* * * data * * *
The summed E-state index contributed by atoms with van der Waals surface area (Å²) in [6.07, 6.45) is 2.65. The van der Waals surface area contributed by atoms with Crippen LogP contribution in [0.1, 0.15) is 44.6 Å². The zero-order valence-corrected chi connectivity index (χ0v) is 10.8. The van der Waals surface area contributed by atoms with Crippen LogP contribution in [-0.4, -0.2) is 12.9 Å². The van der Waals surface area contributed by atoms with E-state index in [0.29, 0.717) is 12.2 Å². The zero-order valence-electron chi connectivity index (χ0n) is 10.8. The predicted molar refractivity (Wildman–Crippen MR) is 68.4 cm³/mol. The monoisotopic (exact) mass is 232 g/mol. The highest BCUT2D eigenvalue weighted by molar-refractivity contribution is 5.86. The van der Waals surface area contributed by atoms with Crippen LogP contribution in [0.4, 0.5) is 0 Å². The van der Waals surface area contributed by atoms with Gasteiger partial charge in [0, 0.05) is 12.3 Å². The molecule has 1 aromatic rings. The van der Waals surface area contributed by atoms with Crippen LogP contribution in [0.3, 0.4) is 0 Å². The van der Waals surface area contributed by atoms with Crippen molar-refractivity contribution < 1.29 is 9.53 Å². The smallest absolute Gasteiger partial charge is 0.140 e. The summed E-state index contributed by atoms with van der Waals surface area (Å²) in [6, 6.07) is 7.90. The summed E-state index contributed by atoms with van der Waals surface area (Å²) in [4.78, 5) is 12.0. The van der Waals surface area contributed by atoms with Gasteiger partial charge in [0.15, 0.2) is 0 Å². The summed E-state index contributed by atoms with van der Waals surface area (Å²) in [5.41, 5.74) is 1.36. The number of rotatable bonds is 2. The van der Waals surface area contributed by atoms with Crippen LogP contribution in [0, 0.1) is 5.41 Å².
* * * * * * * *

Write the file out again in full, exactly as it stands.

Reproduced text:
The summed E-state index contributed by atoms with van der Waals surface area (Å²) in [6.07, 6.45) is 2.65. The van der Waals surface area contributed by atoms with Crippen LogP contribution in [0.1, 0.15) is 44.6 Å². The zero-order valence-corrected chi connectivity index (χ0v) is 10.8. The van der Waals surface area contributed by atoms with Crippen LogP contribution in [-0.4, -0.2) is 12.9 Å². The van der Waals surface area contributed by atoms with E-state index in [0.29, 0.717) is 12.2 Å². The zero-order valence-electron chi connectivity index (χ0n) is 10.8. The predicted molar refractivity (Wildman–Crippen MR) is 68.4 cm³/mol. The monoisotopic (exact) mass is 232 g/mol. The highest BCUT2D eigenvalue weighted by molar-refractivity contribution is 5.86. The van der Waals surface area contributed by atoms with Crippen LogP contribution in [0.4, 0.5) is 0 Å². The van der Waals surface area contributed by atoms with Gasteiger partial charge in [0, 0.05) is 12.3 Å². The molecule has 1 aromatic rings. The van der Waals surface area contributed by atoms with Crippen LogP contribution in [0.3, 0.4) is 0 Å². The van der Waals surface area contributed by atoms with Crippen molar-refractivity contribution < 1.29 is 9.53 Å². The smallest absolute Gasteiger partial charge is 0.140 e. The summed E-state index contributed by atoms with van der Waals surface area (Å²) in [6, 6.07) is 7.90. The summed E-state index contributed by atoms with van der Waals surface area (Å²) in [4.78, 5) is 12.0. The van der Waals surface area contributed by atoms with Gasteiger partial charge in [0.15, 0.2) is 0 Å². The summed E-state index contributed by atoms with van der Waals surface area (Å²) in [5.41, 5.74) is 1.36. The number of rotatable bonds is 2. The van der Waals surface area contributed by atoms with Crippen LogP contribution in [0, 0.1) is 5.41 Å².